I follow Oliver Wasow (http://www.oliverwasow.com/) on Facebook. His many posts comment on contemporary photography and its evolution in the digital era. Here are some screen shots of one recent thread.
A link to the Pinterest page he cites: http://pinterest.com/antmot/silver-halides/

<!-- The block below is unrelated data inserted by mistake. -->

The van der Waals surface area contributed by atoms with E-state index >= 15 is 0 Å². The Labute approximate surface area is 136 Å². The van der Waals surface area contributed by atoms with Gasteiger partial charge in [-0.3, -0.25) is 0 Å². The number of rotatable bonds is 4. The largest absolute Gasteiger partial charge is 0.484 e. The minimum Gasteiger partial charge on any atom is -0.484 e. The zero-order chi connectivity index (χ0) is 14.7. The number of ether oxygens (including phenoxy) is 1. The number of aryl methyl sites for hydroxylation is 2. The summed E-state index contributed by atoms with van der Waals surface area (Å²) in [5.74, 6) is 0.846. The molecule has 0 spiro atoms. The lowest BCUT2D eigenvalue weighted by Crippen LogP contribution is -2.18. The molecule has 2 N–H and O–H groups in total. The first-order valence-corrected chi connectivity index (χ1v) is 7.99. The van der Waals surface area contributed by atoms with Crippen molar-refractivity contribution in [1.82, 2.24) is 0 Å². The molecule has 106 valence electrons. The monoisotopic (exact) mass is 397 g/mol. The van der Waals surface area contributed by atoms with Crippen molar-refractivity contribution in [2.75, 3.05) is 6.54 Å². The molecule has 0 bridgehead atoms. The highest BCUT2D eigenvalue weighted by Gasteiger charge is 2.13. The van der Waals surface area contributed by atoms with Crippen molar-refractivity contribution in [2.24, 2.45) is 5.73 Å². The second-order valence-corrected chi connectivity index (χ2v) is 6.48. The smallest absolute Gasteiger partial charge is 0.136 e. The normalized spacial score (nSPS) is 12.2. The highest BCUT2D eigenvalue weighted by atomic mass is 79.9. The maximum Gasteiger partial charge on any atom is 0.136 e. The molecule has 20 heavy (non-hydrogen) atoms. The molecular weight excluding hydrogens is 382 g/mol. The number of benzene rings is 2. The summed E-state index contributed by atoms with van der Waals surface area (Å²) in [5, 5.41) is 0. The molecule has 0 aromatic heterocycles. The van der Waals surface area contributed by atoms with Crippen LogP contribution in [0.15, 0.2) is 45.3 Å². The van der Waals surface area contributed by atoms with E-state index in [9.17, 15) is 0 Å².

I enjoyed the show. However, I went in expecting a common thread to link all of the artwork together and did not find one, which was a bit confusing and perhaps a little disappointing for me. Thankfully this did not keep me from really liking some of the pieces. My favorite work John McCracken’s Black Resin Painting 1. I found it fascinating because initially, it seems like such a basic piece. However, I found it to be very interactive and complex. I thought it was very interesting how it incorporated it’s space. Part of the beauty of the piece were the shadows that fell beneath it and along its vertical sides. I also appreciated how the thick coating of black resin included the viewer in the piece. I especially liked it because it was so different from what it seemed it should be. Another favorite work was Jack Goldstein’s Untitled wooden sculptures. I absolutely loved both aesthetically but was drawn to the one in which the white beam was precariously placed between two tall and narrow stacks of natural wooden beams. I didn’t notice it until I turned from the wall and it was right there in front of me. It evoked a strong feeling of nervousness from me. I appreciate any work of art that can impact me so much. The other piece, now that I think about it in comparison, was very secure. Perhaps I didn’t notice how safe I felt around it because I normally feel secure, not unstable (like the other piece). Bas Jan Ader’s I’m Too Sad to Tell You also elicited a strong emotion from me. One of sorrow. I believe it features the artist himself and I think it’s important to note how handsome the subject in the video is (or maybe it’s just me?). Maybe it speaks to societal norms that a crying man can be considered a beautiful video piece. However, the crying seemed so genuine that possibly the looks of crier weren’t so important after all, merely the act itself provided the beauty. The last piece I want to comment on is Allen Ruppersberg 100 MPH. I found it interesting that he used toy cars (and included the hands that guided them) for the entirety of the collection and then featured a real person on fire for the last photo. The piece transitions from a humorous to a horrific spectacle in 100 mph. It left me uncomfortable. But I really liked it.